Pope takes climate change message to White House
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WASHINGTON, Sept. 23, 2015 - In keeping with his encyclical letter released earlier this year, Pope Francis spoke to a crowd of thousands on the White House South Lawn Wednesday morning on the urgent need to protect “our common home” from pollution and the effects of climate change."
Speaking slowly in English, the Argentine pope said he was “encouraged” by President Barack Obama's Clean Power Plan and supported the initiative's objective of “reducing air pollution.”
“It seems clear to me… that climate change is a problem which can no longer be left to our future generation,” Francis said. “When it comes to the care of our common home, we are living at a critical moment of history. We still have time to make the change needed to bring about a sustainable and integral development, for we know that things can change.”
The pope didn't elaborate today on what sort of changes are needed to achieve this end, but he did lay out more details in his encyclical, Laudato Si, in which he suggests “climate is a common good” and environmental degradation leads to persistent poverty and forced migration.
The world “require(s) a new and universal solidarity” around fighting climate change, improving biodiversity and addressing water quality and quantity issues, the pope wrote. “Obstructionist attitudes, even on the part of believers, can range from denial of the problem to indifference, nonchalant resignation or blind confidence in technical solutions,” he wrote.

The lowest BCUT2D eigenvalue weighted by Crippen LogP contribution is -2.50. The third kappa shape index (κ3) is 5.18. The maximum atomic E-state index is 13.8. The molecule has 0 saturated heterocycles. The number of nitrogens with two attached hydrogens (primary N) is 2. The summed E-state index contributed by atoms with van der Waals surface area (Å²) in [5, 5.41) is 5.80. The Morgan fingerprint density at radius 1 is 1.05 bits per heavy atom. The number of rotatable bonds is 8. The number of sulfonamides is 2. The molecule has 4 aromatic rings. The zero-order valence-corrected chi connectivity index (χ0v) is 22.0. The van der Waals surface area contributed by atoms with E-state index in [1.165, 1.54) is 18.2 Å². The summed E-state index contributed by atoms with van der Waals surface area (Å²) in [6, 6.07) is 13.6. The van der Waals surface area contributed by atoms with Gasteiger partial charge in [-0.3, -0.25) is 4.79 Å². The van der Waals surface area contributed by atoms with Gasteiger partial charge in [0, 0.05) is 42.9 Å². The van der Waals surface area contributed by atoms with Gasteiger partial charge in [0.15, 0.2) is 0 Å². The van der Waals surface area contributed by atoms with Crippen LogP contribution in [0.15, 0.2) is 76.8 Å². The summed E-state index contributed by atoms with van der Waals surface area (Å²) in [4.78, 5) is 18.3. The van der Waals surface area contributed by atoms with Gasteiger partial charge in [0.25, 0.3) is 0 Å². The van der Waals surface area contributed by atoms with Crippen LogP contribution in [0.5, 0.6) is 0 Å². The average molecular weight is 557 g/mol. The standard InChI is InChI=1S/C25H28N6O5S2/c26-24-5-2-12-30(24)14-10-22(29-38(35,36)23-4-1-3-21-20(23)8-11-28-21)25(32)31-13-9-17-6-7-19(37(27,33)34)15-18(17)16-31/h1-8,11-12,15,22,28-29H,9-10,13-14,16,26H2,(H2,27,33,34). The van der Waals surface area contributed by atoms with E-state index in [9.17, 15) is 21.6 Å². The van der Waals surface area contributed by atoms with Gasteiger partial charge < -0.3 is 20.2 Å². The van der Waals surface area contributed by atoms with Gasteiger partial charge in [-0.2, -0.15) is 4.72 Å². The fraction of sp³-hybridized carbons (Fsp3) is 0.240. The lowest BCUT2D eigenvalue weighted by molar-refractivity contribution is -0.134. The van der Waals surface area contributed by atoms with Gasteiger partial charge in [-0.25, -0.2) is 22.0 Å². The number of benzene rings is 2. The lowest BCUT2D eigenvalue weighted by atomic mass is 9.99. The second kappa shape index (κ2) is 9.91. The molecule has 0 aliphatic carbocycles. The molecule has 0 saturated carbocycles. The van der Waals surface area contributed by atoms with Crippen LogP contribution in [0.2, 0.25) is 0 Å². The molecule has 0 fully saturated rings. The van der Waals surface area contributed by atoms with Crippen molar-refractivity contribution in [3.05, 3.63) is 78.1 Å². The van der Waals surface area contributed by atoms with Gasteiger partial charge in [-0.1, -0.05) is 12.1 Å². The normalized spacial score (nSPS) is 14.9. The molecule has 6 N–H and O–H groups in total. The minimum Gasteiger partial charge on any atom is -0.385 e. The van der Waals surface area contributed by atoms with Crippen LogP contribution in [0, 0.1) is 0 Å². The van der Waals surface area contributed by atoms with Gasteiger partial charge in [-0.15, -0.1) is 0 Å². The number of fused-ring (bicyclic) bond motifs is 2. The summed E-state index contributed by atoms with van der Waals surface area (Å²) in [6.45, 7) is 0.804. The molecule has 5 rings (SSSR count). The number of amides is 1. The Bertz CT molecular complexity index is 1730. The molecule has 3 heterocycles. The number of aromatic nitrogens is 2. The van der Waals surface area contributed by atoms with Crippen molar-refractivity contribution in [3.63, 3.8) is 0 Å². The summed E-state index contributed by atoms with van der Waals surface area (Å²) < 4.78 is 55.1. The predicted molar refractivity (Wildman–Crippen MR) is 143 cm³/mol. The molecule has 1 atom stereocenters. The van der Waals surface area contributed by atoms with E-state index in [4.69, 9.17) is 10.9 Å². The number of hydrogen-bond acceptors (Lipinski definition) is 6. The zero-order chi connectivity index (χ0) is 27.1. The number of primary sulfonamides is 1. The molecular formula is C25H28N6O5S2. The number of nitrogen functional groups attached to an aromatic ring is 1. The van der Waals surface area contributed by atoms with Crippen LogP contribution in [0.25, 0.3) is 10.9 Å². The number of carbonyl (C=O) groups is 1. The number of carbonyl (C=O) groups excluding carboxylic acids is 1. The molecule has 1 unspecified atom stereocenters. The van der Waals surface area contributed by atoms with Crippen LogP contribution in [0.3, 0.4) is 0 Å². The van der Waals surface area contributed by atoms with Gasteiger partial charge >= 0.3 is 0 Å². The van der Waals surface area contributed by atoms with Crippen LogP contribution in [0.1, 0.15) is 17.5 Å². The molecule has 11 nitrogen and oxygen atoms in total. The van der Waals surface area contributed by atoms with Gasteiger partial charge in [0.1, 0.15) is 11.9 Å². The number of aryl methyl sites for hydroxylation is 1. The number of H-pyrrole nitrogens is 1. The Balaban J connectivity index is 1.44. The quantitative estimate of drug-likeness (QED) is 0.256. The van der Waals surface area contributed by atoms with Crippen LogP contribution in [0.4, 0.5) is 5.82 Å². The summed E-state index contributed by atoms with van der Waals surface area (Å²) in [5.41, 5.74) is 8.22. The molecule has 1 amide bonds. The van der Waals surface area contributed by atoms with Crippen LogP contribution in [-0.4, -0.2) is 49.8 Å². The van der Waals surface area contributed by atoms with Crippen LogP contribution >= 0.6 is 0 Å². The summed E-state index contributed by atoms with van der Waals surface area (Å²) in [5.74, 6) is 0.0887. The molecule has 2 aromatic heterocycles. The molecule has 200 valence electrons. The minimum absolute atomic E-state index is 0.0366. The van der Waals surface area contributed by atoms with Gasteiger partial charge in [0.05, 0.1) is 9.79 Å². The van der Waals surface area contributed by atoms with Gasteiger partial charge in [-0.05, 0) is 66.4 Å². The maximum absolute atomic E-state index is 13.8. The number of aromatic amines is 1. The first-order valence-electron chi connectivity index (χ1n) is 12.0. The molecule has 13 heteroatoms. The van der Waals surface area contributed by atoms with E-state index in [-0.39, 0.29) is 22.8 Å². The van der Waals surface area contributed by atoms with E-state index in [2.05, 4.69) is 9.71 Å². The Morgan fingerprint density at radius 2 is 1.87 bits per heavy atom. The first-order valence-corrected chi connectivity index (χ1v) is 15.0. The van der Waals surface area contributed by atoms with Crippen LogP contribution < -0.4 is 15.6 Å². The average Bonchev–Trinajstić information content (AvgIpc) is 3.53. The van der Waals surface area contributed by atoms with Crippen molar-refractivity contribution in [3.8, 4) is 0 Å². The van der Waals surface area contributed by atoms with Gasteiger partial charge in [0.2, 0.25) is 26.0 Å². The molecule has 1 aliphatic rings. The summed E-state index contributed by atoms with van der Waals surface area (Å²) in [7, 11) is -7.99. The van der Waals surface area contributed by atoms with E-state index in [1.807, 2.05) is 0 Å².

A global collaborative effort will require “a serious and responsible recognition not only of the kind of world we may be leaving to our children, but also to the millions of people living under a system which has overlooked them,” he told his audience today.
“Humanity has the ability to work together in building our common home,” he continued. “As Christians… we wish to commit ourselves to the conscious and responsible care of our common home.”
Francis only mentioned immigration in passing when he said, as a descendent of immigrants, he was happy “to be a guest” in the U.S. - a country “largely built by such families.”
In his encyclical, he writes, “There has been a tragic rise in the number of migrants seeking to flee from the growing poverty caused by environmental degradation.”
“They are not recognized by international conventions as refugees; they bear the loss of the lives they have left behind, without enjoying any legal protection whatsoever,” he indicated. “Our lack of response to these tragedies involving our brothers and sisters points to the loss of that sense of responsibility for our fellow men and women upon which all civil society is founded.”
Some conservatives have objected to the pope's comments on climate change, particularly because he argues humans are responsible for global warming and that a global solution - including a reduction in fossil fuel consumption - is critical. Liberals, on the other hand, have largely been supportive of the pope's advocacy on the issue.
Pope Francis will address a joint meeting of Congress Thursday morning before heading to New York to speak to the United Nations General Assembly Friday.
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